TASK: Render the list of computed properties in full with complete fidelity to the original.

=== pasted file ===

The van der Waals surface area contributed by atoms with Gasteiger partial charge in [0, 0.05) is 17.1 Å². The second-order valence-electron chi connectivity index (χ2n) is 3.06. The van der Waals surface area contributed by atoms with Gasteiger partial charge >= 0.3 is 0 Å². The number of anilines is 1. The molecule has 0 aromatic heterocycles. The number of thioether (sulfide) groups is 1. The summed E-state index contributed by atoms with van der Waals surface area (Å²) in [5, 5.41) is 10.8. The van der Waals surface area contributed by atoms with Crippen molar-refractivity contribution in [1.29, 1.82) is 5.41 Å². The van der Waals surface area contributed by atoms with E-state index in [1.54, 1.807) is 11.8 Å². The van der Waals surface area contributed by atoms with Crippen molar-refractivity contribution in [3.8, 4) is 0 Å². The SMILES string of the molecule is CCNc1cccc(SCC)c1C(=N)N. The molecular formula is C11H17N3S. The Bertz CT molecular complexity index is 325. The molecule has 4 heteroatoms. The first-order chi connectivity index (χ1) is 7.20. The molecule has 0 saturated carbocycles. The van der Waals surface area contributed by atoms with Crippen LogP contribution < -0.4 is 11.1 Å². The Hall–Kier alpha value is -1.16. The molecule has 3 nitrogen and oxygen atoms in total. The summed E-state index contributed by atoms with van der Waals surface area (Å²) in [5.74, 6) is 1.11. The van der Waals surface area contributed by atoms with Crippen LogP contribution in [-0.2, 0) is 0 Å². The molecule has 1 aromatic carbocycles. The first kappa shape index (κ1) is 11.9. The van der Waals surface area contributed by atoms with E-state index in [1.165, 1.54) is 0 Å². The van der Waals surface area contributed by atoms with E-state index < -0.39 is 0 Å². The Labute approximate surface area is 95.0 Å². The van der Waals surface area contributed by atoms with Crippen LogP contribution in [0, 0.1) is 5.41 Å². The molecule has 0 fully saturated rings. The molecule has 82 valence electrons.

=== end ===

The van der Waals surface area contributed by atoms with Gasteiger partial charge in [0, 0.05) is 17.1 Å². The second-order valence-electron chi connectivity index (χ2n) is 3.06. The van der Waals surface area contributed by atoms with Gasteiger partial charge >= 0.3 is 0 Å². The number of anilines is 1. The molecule has 0 aromatic heterocycles. The number of thioether (sulfide) groups is 1. The summed E-state index contributed by atoms with van der Waals surface area (Å²) in [5, 5.41) is 10.8. The van der Waals surface area contributed by atoms with Crippen molar-refractivity contribution in [1.29, 1.82) is 5.41 Å². The van der Waals surface area contributed by atoms with E-state index in [1.54, 1.807) is 11.8 Å². The van der Waals surface area contributed by atoms with Crippen molar-refractivity contribution in [3.8, 4) is 0 Å². The SMILES string of the molecule is CCNc1cccc(SCC)c1C(=N)N. The molecular formula is C11H17N3S. The Bertz CT molecular complexity index is 325. The molecule has 4 heteroatoms. The first-order chi connectivity index (χ1) is 7.20. The molecule has 0 saturated carbocycles. The van der Waals surface area contributed by atoms with Crippen LogP contribution < -0.4 is 11.1 Å². The Hall–Kier alpha value is -1.16. The molecule has 3 nitrogen and oxygen atoms in total. The summed E-state index contributed by atoms with van der Waals surface area (Å²) in [5.74, 6) is 1.11. The van der Waals surface area contributed by atoms with Crippen LogP contribution in [-0.2, 0) is 0 Å². The molecule has 1 aromatic carbocycles. The first kappa shape index (κ1) is 11.9. The van der Waals surface area contributed by atoms with E-state index in [1.165, 1.54) is 0 Å². The van der Waals surface area contributed by atoms with E-state index < -0.39 is 0 Å². The Labute approximate surface area is 95.0 Å². The van der Waals surface area contributed by atoms with Crippen LogP contribution in [0, 0.1) is 5.41 Å². The molecule has 0 fully saturated rings. The molecule has 82 valence electrons.